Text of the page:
symmetrical; in terms of proportions, it is a stocky figure of medium build; the feet are placed e.venly together, as though standing to attention, and the eyes seem to be looking straight ahead; the crown is cylindrical though in some images it is also conical; there are fish-shaped rings in both the ears; the image is adorned with sweet basil beads turned into a necklace; the left hand holds a sea-conch and the right hand holds the stalk of a lotus though in some images it makes the gesture of blessing as traditionally understood; the cloth that covers the loins is skin-tight and the shape of the genitals shows through the garment; sometimes,
Vitthal's image is accompanied by the image of his wife, Rakhuma. The image and the stance of Vitthal have been read in many different ways that amplify or go beyond the actual visual appearance. Scholars contest both the image and the name of Vitthal, offering diverse hypotheses about their origin; briefly, Vitthal has been connected variously with Vishnu, or a cattle-god, or a hero-stone,and even with the Buddha; the worshippers of Vitthal have seen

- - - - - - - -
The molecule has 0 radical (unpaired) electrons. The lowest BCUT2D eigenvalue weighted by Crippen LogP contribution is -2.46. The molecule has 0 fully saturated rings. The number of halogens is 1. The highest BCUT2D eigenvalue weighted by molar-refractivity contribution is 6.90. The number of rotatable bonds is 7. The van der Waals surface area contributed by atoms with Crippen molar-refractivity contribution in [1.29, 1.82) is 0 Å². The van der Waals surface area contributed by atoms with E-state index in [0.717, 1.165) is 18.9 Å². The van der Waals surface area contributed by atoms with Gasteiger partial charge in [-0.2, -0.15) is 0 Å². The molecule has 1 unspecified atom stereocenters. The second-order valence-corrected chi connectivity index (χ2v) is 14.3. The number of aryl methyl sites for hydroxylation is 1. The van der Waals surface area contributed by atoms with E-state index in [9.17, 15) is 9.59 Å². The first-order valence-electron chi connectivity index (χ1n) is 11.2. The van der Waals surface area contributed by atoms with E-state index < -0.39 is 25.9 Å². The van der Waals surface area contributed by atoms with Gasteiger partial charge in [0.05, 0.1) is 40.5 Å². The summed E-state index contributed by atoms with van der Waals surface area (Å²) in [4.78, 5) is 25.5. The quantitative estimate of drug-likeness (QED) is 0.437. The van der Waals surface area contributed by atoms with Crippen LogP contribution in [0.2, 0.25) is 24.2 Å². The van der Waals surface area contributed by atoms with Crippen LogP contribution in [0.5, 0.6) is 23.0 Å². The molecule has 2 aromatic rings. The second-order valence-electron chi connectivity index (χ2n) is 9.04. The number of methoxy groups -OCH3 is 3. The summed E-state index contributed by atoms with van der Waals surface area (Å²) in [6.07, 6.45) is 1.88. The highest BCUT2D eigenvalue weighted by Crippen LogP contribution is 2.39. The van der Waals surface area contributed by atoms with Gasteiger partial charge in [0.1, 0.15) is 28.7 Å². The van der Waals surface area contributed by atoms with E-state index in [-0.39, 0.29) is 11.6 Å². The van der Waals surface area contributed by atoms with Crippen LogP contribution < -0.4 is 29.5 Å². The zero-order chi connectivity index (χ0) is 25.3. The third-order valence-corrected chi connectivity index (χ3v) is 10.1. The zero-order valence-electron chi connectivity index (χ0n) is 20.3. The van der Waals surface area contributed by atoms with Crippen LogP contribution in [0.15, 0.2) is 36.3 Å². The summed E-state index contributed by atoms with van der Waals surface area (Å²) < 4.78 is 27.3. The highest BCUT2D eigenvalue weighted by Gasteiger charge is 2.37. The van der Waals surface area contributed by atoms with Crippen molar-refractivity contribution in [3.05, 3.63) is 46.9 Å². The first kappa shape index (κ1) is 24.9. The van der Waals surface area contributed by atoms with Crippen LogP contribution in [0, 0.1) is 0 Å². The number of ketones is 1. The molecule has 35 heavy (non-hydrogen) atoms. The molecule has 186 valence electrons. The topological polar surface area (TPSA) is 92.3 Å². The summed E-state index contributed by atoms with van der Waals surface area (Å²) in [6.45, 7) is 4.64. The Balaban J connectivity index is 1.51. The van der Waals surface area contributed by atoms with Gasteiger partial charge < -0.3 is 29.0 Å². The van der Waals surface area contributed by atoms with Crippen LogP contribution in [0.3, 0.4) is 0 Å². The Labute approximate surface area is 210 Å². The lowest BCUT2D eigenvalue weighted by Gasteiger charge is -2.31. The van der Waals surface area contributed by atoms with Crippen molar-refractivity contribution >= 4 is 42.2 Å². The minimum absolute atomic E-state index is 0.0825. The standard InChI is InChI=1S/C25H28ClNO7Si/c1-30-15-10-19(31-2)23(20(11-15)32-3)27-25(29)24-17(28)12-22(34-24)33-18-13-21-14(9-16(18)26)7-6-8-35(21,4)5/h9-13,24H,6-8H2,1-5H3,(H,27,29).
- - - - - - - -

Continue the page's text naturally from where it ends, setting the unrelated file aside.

him, for the last seven hundred years, only as a form of Vishnu. The poetic "iconography" of Vitthal, or Vitthal as described by poets in their own words since Jnanadev and Namdeo, follows a core of conventions and joint-stock phraseology, though each poet has added his own unique flourishes to the description. Tukaram's poem describing the image and the stance ofVitthal, apparently simple and elegant, contains an enigmatic element that
may crucially influence one's reading; he begins the poem literally with the following three words: "sundar te dhyana" or in the same literal order and word-for-word "beautiful that..." the third word is the enigmatic one; while "beautiful" can be rendered with a choice of synonyms with some family-resemblance among them, "dhyana"-the third word-can mean "(that) character" in a colloquial sense, or "(that) meditating (figure)" which are very diverse
in their meaning; the word is a forked sign; Tukaram refers to the mythology of Vishnu by pointing to the "Kaustubha", a fabulous gem-stone obtained when the gods and the demons churned the ocean to receive its legendary secret gifts; this gem-stone was placed on the
breast of Vishnu; the fish-shaped or crocodile-shaped earrings also belong to the mythological description of Vishnu; the conch-shell and the tulsi-bead necklace are of course obvious and not imagined or finely perceived; Tukaram is not merely a worshipper of Vishnu; he has a mythopoetic imagination, the need to create a legend to satisfy in the process of worship; he also has an emotional need to find the exact words; and finally, he has the urge to explore the many sub-texts in which a literary or poetic image of Vishnu is rooted; he has to be faithful to the physical precision of the sculptured image that is so well-known and seen by almost his entire audience; yet he also has to grace it with poetic creativity.